Today was the last day of my AP language class. I have already written to my teacher multiple times thanking her for how she has changed my life this year. I feel like I have spoken nearly everyday to my loved ones about how much I love this class and how important it has been to my development this year. But I really wanted to write a post specifically about the impact the class itself has had on me. After reflecting on all that I have learned about education in Arizona, I realize that the way this state treats its public schools is, to put it lightly, abominable. We had perhaps one of the worst legislative sessions in Arizona history for education, with the voucher program reaching a whole new level of expansion and our legislators going so far as to say teachers get second jobs to “enjoy the finer things in life, like boats.” Yes, that is a direct quote.
The people that make bad decisions about what happens with education don’t think that education serves any purpose except to raise test scores. They don’t take into account the importance of adequate teacher pay and retention and smaller class sizes. But without getting too technical on the issues themselves, these legislators lack basic insight as to what one teacher and one classroom can do for a student. They fail to think beyond the money and almost never focus on the child, the person who should be at the center of these decisions.
I wanted to give you, the person who votes for your legislators, insight as to what having an education has meant to me this year, and why you should make an active effort to vote for people who work to improve public education and not fight against it.
This was one of the hardest school years of my life. On top of the general junior year stress about grades and the future, the 2016 presidential election happened, and sent me into a deep depression that stole months of my life. I go to a school where the majority of people are privileged and bigoted. That may seem like a generalization, but in my experience it has been true. Some of my closest friends have gotten bullied mercilessly for being gay. My friend couldn’t walk the halls holding hands with her girlfriend without fear of sexual harassment or homophobic slurs. My black friend has been called the n word multiple times by white men. I got harassed for wearing a Planned Parenthood shirt one day, and when the guy asked me why Donald Trump was a threat to women and I cited his multiple sexual assault allegations, he responded with “all men do that.” The election further intensified the hatred already running rampant at my school, and for the first time in my life I was being directly affected by it. All of this, on top of waking up every morning with crushing anxiety that World War Three would start and no longer feeling as accepted by many of those closest to me, pushed me into a dark hole. I didn’t even want to get out of bed most mornings.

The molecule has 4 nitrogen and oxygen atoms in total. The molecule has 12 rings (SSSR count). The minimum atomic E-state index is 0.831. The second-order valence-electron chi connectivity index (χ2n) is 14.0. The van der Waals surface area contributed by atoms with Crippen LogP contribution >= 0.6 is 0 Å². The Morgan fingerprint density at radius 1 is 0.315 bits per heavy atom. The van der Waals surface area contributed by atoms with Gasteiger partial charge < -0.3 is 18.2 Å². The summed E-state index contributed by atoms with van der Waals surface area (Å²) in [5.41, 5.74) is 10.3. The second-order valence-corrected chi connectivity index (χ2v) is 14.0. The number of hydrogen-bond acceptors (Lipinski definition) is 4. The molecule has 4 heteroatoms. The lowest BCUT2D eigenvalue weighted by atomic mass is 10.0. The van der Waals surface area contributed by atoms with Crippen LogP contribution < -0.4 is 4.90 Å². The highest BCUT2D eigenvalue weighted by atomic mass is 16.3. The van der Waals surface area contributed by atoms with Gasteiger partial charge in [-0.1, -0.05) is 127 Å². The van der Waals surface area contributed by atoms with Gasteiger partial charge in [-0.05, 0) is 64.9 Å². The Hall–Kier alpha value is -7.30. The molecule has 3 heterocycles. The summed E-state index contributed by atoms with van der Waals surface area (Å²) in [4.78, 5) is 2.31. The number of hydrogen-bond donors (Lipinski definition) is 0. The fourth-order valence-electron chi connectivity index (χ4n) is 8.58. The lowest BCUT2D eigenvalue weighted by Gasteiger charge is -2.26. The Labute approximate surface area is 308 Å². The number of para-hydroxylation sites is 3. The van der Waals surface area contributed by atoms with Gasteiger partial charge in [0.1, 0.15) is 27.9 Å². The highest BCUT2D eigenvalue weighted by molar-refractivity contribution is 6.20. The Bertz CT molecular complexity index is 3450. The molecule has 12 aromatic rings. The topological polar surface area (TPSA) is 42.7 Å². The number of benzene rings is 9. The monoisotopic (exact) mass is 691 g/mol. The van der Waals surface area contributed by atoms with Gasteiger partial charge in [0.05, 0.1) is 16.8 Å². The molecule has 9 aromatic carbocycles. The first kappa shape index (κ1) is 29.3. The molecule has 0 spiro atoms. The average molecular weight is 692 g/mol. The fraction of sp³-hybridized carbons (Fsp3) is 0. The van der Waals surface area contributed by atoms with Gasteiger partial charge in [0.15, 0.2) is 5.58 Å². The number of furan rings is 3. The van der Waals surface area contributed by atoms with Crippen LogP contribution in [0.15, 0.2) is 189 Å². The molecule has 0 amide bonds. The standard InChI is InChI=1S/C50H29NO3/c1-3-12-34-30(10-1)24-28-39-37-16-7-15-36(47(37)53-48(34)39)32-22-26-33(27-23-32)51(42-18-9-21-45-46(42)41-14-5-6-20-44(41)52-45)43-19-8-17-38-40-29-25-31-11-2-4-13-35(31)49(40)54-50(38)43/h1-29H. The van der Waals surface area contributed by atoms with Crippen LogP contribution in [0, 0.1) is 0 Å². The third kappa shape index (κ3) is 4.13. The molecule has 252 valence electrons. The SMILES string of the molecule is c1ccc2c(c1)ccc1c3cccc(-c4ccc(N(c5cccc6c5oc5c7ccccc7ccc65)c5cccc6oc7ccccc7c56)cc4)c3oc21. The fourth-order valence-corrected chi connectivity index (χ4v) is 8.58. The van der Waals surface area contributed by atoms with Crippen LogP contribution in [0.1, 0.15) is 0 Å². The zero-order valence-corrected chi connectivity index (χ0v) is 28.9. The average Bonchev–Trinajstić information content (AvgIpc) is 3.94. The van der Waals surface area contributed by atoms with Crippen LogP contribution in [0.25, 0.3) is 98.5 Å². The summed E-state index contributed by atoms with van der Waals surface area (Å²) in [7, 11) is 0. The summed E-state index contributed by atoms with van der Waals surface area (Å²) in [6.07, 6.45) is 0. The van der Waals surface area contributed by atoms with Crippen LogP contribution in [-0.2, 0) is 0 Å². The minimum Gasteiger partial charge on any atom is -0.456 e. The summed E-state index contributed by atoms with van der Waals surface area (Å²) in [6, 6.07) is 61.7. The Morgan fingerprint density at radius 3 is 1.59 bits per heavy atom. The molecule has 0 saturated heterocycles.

There were so many school days where my English class was the only reason I even showed up. There, it was okay for me to express my liberal opinions without fear of being attacked or the stress of having to be the political correction police. My voice was amplified, not repressed. We sat in a circle on camping chairs instead of desks. We critically analyzed literature and thought of each story in the broader meaning of the world. Every book we read related to prejudice, racism, classism, sexism—-really any branch of social justice. We spent so much time examining current events and politics. We had lengthy discussions about the dire state of public education in Arizona, about low teacher pay and the attempt to privatize public schools by the AZ government, effectively a war on the poor and the non-white.
My teacher also brought local politicians in to speak to the students from both sides of the political aisle. It was in this class that I got to speak directly to Paul Penzone, Joe Arpaio, Mary Hamway, Kelli Butler, Eric Meyer, Kate Brophy-McGee,and more about issues like education, private prisons, immigration and health care. My most valuable experiences came from speaking to the politicians I disagreed with, because it taught me how to listen to the other side, to either find common ground with them or ways to argue against them. I realized that politics is not necessarily corrupt and inaccessible, and that those in our local government have more of an impact on us than the president of the United States does. I was politically aware before, but because of AP Lang I became politically involved, going to protests and legislative meetings and and getting involved in grassroots work and helping my teacher campaign for the senate in 2018.
I owe this class my life. It gave me hope and community when I had neither of those things. It started me on a future path in education and politics that I never dreamed of taking. I will always be able to cite it as key to my future successes, as a bright spot in an otherwise dreary and depressing year.
That is what one class can do for a child. My experience with AP Lang is the reason why we all need to work to improve public education within Arizona, to elect leaders that believe in the welfare of kids and teachers alike, regardless of race or income. I wanted to share my reflection with you all because I believe that every child everywhere deserves to have my AP Lang experiences. Do what you can to help that happen.
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